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From 20 years in California prison to success as an optician, one man hopes to inspire more paths to redemption

From California prison to optician, man hopes to inspire more paths to redemption
From California prison to optician, man hopes to inspire more paths to redemption 02:31

VACAVILLE -- The California Prison Industry Authority (CALPIA) on Wednesday launched a new program at Solano State Prison that, for the first time, allows inmates to apply for and secure jobs months before their release.

It's something CALPIA leaders call a "game changer" when it comes to building pathways for a seamless transition from prison back into society and the workplace.

Robert Castaneda, who was incarcerated at Solano State Prison for 20 years, said this program would have made his transition to a successful life beyond prison walls much easier. He was behind bars from the age of 16 to 36. 

"I was a bit clueless, but I did have a mindset I would make it," Castaneda said.

As CALPIA held an event kicking off its new Entry to Employment program, Castaneda attended to share his own story.

"Getting out, I just didn't know where to start. My family told me, 'Get a job.' That's easy to say but how do you do that when you've never done that before?" Castaneda said.

Castaneda was able to beat the odds on his journey to rehabilitation. He has been out of prison for several years now and is a homeowner as well as a licensed optician for one of the largest eyewear companies in the country.

He learned everything he knows about glasses inside Solano State Prison's optical lab.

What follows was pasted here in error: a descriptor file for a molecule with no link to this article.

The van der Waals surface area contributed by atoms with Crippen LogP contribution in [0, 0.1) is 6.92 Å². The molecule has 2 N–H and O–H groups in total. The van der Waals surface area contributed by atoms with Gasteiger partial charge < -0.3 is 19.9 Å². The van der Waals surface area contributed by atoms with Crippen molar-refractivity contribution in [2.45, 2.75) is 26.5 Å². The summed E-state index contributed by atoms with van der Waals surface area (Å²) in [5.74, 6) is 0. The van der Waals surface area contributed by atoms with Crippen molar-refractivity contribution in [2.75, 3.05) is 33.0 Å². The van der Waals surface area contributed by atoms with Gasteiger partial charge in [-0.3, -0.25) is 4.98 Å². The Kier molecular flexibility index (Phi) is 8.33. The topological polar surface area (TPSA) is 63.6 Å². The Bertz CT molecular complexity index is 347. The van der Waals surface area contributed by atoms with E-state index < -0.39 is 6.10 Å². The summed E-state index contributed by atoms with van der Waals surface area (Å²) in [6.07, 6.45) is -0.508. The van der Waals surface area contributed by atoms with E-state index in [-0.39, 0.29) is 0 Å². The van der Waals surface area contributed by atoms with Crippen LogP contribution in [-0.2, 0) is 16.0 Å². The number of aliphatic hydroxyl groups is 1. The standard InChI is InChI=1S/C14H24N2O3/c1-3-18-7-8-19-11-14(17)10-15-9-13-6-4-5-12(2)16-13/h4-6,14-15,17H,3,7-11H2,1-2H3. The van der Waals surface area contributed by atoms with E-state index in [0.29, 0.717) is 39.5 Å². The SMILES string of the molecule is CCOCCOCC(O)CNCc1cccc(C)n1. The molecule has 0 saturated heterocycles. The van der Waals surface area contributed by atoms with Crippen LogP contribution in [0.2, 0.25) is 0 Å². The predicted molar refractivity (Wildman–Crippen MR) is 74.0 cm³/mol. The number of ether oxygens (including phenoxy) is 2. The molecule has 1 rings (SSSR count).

Following Wednesday's CALPIA announcement, Castaneda got to go back to where he first saw the vision for his new life.

"How you guys doing brothers?" Castaneda said to a group of current CALPIA program participants. "I did 20 years in here man. I got my certification here. I'm back, spreading the good news, you know? Now I'm in the optical industry. Just stay focused man."

Castaneda hopes his story inspires other inmates and gives them hope.

"I have had so much success. I get to spread that good energy to people and let people know it is possible that they can do it. I was once here, so it can happen," Castaneda said.

Castaneda didn't get to reap the benefits of the new Entry to Employment network but is excited that those incarcerated now have a better chance at a bright future.

Soon-to-be-released inmate Fausto Basso hopes to become the next story of success.

"The job search is fantastic. It's endless opportunity for people like me," Basso said.

Enrolled in the pilot Entry to Employment program, he's already applied for eight jobs. He will be out of jail in just under 70 days.

"This reduces my anxiety to where I know I am going to get job offers and get work when I get out," Basso said.

The program is helping those incarcerated go from being locked up to looking up.

"There's hope, guys. You know?" Castaneda said to people currently incarcerated.

He hopes they will see his story of redemption and then write their own.

The Entry to Employment program was piloted at Solano State Prison this year and is now at four state prisons, including San Quentin. CALPIA hopes to have it up and running at every prison in California by next year.

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